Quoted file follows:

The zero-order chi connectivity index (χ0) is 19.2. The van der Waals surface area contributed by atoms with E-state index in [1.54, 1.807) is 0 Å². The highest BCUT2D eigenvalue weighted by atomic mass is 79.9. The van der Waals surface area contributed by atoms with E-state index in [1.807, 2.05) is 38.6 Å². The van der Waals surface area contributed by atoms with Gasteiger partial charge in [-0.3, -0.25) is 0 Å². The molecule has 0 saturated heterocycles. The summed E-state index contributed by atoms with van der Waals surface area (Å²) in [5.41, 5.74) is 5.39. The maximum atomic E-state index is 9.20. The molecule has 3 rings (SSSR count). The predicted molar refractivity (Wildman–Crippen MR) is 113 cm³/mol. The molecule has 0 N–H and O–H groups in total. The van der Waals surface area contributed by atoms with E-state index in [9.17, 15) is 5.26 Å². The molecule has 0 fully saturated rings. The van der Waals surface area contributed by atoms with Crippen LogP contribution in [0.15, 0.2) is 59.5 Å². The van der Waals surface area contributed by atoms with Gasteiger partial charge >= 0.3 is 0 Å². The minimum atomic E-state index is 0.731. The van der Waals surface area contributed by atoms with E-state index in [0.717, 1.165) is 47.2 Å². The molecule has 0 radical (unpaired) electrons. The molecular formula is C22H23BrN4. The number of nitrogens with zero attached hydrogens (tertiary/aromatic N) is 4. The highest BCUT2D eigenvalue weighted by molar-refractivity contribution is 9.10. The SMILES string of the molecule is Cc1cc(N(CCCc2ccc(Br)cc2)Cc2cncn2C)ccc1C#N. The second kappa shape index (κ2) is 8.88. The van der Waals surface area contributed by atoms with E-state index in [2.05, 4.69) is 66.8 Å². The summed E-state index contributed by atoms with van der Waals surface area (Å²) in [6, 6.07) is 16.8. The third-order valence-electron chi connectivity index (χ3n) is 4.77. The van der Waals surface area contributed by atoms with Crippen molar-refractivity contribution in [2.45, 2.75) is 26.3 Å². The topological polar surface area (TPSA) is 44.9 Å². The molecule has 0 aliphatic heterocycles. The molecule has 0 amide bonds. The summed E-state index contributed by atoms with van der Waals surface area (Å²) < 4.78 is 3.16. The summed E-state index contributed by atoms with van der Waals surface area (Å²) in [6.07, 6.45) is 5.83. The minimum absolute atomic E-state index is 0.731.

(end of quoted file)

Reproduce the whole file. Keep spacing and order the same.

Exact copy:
The zero-order chi connectivity index (χ0) is 19.2. The van der Waals surface area contributed by atoms with E-state index in [1.54, 1.807) is 0 Å². The highest BCUT2D eigenvalue weighted by atomic mass is 79.9. The van der Waals surface area contributed by atoms with E-state index in [1.807, 2.05) is 38.6 Å². The van der Waals surface area contributed by atoms with Gasteiger partial charge in [-0.3, -0.25) is 0 Å². The molecule has 0 saturated heterocycles. The summed E-state index contributed by atoms with van der Waals surface area (Å²) in [5.41, 5.74) is 5.39. The maximum atomic E-state index is 9.20. The molecule has 3 rings (SSSR count). The predicted molar refractivity (Wildman–Crippen MR) is 113 cm³/mol. The molecule has 0 N–H and O–H groups in total. The van der Waals surface area contributed by atoms with E-state index in [9.17, 15) is 5.26 Å². The molecule has 0 fully saturated rings. The van der Waals surface area contributed by atoms with Crippen LogP contribution in [0.15, 0.2) is 59.5 Å². The van der Waals surface area contributed by atoms with Gasteiger partial charge >= 0.3 is 0 Å². The minimum atomic E-state index is 0.731. The van der Waals surface area contributed by atoms with E-state index in [0.717, 1.165) is 47.2 Å². The molecule has 0 radical (unpaired) electrons. The molecular formula is C22H23BrN4. The number of nitrogens with zero attached hydrogens (tertiary/aromatic N) is 4. The highest BCUT2D eigenvalue weighted by molar-refractivity contribution is 9.10. The SMILES string of the molecule is Cc1cc(N(CCCc2ccc(Br)cc2)Cc2cncn2C)ccc1C#N. The second kappa shape index (κ2) is 8.88. The van der Waals surface area contributed by atoms with E-state index in [2.05, 4.69) is 66.8 Å². The summed E-state index contributed by atoms with van der Waals surface area (Å²) in [6, 6.07) is 16.8. The third-order valence-electron chi connectivity index (χ3n) is 4.77. The van der Waals surface area contributed by atoms with Crippen molar-refractivity contribution in [2.45, 2.75) is 26.3 Å². The topological polar surface area (TPSA) is 44.9 Å². The molecule has 0 aliphatic heterocycles. The molecule has 0 amide bonds. The summed E-state index contributed by atoms with van der Waals surface area (Å²) < 4.78 is 3.16. The summed E-state index contributed by atoms with van der Waals surface area (Å²) in [6.07, 6.45) is 5.83. The minimum absolute atomic E-state index is 0.731.